Leon M. Tolbert received his Bachelor’s of Electrical Engineering with highest honors in 1989, his M.S. in Electrical Engineering in 1991, and Ph.D. in Electrical Engineering in 1999 from the Georgia Institute of Technology, Atlanta.He joined the Engineering Divisio of Oak Ridge National Laboratory in 1991 and worked on several electrical distribution and power quality projects at the three U.S. Department of Energy plants in Oak Ridge, Tennessee. In 1997, he became a Research Engineer in the Power Electronics and Electric Machinery Research Center (PEEMRC) at the Oak Ridge National Laboratory. Some of his projects included thermal and efficiency modeling for hybrid electric vehicles, development of multilevel inverter PWM methods, and testing methods to approximate electric machine efficiency.In 1999, he was appointed as an assistant professor in the Department of Electrical and Computer Engineering at The University of Tennessee in Knoxville where he is presently the Min H. Kao Professor in the Min H. Kao Department of Electrical Engineering and Computer Science. He served as the Department Head from 2013 through 2018. He does research in the areas of power electronics, application of WBG (SiC and GaN) power devices, multilevel converters, electric vehicles, interface with renewable and distributed energy resources, and reactive power compensation and active filters. He is a founding member and thrust leader for CURENT, the NSF/DOE Engineering Research Center established at UT in 2011. He is also a faculty member in the Bredesen Center for Interdisciplinary Research and Graduate Education (CIRE) .Dr. Tolbert is also an adjunct participant at the Oak Ridge National Laboratory in the Power Electronics and Electric Machinery Research Center. He is a Registered Professional Engineer in the state of Tennessee, a Fellow of the IEEE, and a member of the IEEE Industry Applications SocietyIEEE Power Electronics SocietyIEEE Power and Energy Society, and IEEE Industrial Electronics Society. He was the Review Chair for the Industry Power Converter Committee of the IEEE Transactions on Industry Applications from 2014-2017. He was an Associate Editor of the IEEE Transactions on Power Electronics from 2007 – 2012, and was elected to be an At-Large Member of the IEEE Power Electronics Society Advisory Committee for 2010 – 2012. He was the Membership Chair for the IEEE Power Electronics Society from 2011-2012. He was the chairman of the Education Activities Committee of the IEEE Power Electronics Society from 2003-2007. He is the recipient of a National Science Foundation CAREER Award and the 2001 IEEE Industry Applications Society Outstanding Young Member Award. He has had six prize papers: second prize in 1992, first prize in 2006, and second prize in 2013 from the IEEE Industry Applications Society Annual Meeting, and a prize paper in 2009 from the IEEE Transactions on Power Electronics. He has received the following awards at The University of Tennessee: the Charles Ferris Faculty Award in 2019, Moses A. and Mayme Brooks Distinguished Professor Award in 2010, Engineering Research Fellow Award in 2003, 2007, 2012, 2013, and 2017; Chancellor’s Citation for Research and Creative Achievement in 2016, Chancellor’s Multidisciplinary Research Award in 2012, and Chancellor’s Citation for Professional Promise in Research and Creative Achievement in 2003.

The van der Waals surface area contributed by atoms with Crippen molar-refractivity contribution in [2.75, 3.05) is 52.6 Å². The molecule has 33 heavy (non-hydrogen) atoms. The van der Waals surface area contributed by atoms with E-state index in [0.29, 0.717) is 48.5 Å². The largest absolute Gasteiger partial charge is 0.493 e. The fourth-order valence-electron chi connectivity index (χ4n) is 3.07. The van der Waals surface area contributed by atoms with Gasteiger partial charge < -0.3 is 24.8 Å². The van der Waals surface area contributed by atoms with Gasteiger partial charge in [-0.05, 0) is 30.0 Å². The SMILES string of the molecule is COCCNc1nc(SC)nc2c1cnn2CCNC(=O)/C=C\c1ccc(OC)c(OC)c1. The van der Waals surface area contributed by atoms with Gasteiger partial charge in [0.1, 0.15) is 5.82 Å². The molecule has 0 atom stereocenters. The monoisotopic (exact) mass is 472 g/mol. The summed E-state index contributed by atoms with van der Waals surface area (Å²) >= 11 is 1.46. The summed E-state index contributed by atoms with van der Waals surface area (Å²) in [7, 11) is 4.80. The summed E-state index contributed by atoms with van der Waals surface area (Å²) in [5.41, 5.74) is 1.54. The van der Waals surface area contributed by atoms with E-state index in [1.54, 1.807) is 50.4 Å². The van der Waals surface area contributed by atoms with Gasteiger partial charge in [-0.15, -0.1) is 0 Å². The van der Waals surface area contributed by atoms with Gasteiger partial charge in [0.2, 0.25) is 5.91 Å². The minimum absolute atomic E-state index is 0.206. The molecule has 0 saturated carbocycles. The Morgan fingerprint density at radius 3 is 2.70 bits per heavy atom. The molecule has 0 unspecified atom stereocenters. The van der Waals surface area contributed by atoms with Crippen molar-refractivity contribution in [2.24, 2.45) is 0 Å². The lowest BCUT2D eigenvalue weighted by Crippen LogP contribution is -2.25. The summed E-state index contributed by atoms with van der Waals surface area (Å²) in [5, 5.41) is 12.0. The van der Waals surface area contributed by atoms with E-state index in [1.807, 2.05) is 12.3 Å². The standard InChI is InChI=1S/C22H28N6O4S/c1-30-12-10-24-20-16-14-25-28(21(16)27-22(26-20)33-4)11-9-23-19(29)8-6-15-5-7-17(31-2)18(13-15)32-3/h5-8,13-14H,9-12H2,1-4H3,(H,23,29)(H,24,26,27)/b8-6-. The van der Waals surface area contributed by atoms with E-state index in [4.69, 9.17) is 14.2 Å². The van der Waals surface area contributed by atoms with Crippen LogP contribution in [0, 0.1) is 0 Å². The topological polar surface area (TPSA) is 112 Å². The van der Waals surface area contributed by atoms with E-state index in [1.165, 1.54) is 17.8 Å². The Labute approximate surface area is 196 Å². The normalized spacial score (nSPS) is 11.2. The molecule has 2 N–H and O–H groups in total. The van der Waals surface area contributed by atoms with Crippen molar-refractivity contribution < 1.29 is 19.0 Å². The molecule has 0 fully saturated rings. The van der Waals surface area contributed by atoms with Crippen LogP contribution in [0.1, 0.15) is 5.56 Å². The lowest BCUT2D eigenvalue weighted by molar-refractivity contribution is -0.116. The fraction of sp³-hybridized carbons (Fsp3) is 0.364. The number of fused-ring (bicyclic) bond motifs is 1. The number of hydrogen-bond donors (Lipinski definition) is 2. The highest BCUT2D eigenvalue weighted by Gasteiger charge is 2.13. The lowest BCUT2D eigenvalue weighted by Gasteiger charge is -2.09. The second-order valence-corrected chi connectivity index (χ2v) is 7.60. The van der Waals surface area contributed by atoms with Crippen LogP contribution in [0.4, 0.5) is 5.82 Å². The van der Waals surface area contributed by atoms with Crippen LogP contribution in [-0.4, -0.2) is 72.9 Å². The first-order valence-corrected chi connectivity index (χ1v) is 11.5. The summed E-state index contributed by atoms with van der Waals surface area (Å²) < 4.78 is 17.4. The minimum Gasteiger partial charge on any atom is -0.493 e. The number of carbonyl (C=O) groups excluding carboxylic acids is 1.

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Posted by on June 12, 2020 in Meetings